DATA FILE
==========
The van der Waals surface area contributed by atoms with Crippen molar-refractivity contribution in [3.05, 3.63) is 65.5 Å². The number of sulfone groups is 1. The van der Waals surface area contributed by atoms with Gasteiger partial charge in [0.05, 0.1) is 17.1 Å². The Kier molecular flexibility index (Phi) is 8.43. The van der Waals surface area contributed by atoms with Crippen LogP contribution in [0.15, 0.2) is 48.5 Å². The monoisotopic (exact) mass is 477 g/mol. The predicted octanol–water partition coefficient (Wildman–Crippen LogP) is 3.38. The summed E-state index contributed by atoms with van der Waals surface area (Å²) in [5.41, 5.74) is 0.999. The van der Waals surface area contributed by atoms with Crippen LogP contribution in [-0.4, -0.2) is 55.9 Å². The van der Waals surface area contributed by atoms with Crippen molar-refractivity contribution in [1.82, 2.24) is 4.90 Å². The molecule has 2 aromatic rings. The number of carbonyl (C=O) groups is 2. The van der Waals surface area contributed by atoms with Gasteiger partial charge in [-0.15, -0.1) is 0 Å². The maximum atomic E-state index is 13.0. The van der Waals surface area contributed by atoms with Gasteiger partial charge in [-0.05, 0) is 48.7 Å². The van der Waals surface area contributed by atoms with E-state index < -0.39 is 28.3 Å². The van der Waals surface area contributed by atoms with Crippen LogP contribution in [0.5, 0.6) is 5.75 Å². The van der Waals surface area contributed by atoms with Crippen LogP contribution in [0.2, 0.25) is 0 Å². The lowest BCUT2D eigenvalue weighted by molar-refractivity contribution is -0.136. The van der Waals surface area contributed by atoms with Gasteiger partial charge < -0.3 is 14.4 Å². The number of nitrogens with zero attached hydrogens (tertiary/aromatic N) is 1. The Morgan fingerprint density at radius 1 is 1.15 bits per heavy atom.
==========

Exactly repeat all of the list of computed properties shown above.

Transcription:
The van der Waals surface area contributed by atoms with Crippen molar-refractivity contribution in [3.05, 3.63) is 65.5 Å². The number of sulfone groups is 1. The van der Waals surface area contributed by atoms with Gasteiger partial charge in [0.05, 0.1) is 17.1 Å². The Kier molecular flexibility index (Phi) is 8.43. The van der Waals surface area contributed by atoms with Crippen LogP contribution in [0.15, 0.2) is 48.5 Å². The monoisotopic (exact) mass is 477 g/mol. The predicted octanol–water partition coefficient (Wildman–Crippen LogP) is 3.38. The summed E-state index contributed by atoms with van der Waals surface area (Å²) in [5.41, 5.74) is 0.999. The van der Waals surface area contributed by atoms with Crippen LogP contribution in [-0.4, -0.2) is 55.9 Å². The van der Waals surface area contributed by atoms with Crippen molar-refractivity contribution in [1.82, 2.24) is 4.90 Å². The molecule has 2 aromatic rings. The number of carbonyl (C=O) groups is 2. The van der Waals surface area contributed by atoms with Gasteiger partial charge in [-0.15, -0.1) is 0 Å². The maximum atomic E-state index is 13.0. The van der Waals surface area contributed by atoms with Gasteiger partial charge in [-0.05, 0) is 48.7 Å². The van der Waals surface area contributed by atoms with E-state index < -0.39 is 28.3 Å². The van der Waals surface area contributed by atoms with Crippen LogP contribution in [0.5, 0.6) is 5.75 Å². The van der Waals surface area contributed by atoms with Crippen LogP contribution in [0.2, 0.25) is 0 Å². The lowest BCUT2D eigenvalue weighted by molar-refractivity contribution is -0.136. The van der Waals surface area contributed by atoms with Gasteiger partial charge < -0.3 is 14.4 Å². The number of nitrogens with zero attached hydrogens (tertiary/aromatic N) is 1. The Morgan fingerprint density at radius 1 is 1.15 bits per heavy atom.